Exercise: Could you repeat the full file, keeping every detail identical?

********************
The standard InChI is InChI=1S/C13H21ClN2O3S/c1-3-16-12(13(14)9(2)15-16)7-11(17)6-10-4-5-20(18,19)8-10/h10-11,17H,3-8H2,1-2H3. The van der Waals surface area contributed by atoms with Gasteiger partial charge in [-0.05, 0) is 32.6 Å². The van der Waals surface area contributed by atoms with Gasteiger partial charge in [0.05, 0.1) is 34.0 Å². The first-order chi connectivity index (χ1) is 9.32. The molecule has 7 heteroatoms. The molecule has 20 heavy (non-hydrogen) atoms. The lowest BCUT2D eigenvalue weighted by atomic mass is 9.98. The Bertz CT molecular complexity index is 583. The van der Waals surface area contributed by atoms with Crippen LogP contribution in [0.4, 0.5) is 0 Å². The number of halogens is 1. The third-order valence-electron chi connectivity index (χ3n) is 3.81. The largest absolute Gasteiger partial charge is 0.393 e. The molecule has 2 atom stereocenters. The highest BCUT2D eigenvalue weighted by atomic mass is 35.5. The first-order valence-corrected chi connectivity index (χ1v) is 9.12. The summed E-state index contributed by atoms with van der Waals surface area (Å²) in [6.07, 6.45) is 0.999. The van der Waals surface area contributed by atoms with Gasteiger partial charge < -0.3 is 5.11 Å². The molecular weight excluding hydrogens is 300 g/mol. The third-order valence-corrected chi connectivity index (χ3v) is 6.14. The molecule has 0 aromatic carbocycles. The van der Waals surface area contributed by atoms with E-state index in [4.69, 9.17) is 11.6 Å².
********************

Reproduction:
The standard InChI is InChI=1S/C13H21ClN2O3S/c1-3-16-12(13(14)9(2)15-16)7-11(17)6-10-4-5-20(18,19)8-10/h10-11,17H,3-8H2,1-2H3. The van der Waals surface area contributed by atoms with Gasteiger partial charge in [-0.05, 0) is 32.6 Å². The van der Waals surface area contributed by atoms with Gasteiger partial charge in [0.05, 0.1) is 34.0 Å². The first-order chi connectivity index (χ1) is 9.32. The molecule has 7 heteroatoms. The molecule has 20 heavy (non-hydrogen) atoms. The lowest BCUT2D eigenvalue weighted by atomic mass is 9.98. The Bertz CT molecular complexity index is 583. The van der Waals surface area contributed by atoms with Crippen LogP contribution in [0.4, 0.5) is 0 Å². The number of halogens is 1. The third-order valence-electron chi connectivity index (χ3n) is 3.81. The largest absolute Gasteiger partial charge is 0.393 e. The molecule has 2 atom stereocenters. The highest BCUT2D eigenvalue weighted by atomic mass is 35.5. The first-order valence-corrected chi connectivity index (χ1v) is 9.12. The summed E-state index contributed by atoms with van der Waals surface area (Å²) in [6.07, 6.45) is 0.999. The van der Waals surface area contributed by atoms with Gasteiger partial charge < -0.3 is 5.11 Å². The molecular weight excluding hydrogens is 300 g/mol. The third-order valence-corrected chi connectivity index (χ3v) is 6.14. The molecule has 0 aromatic carbocycles. The van der Waals surface area contributed by atoms with E-state index in [4.69, 9.17) is 11.6 Å².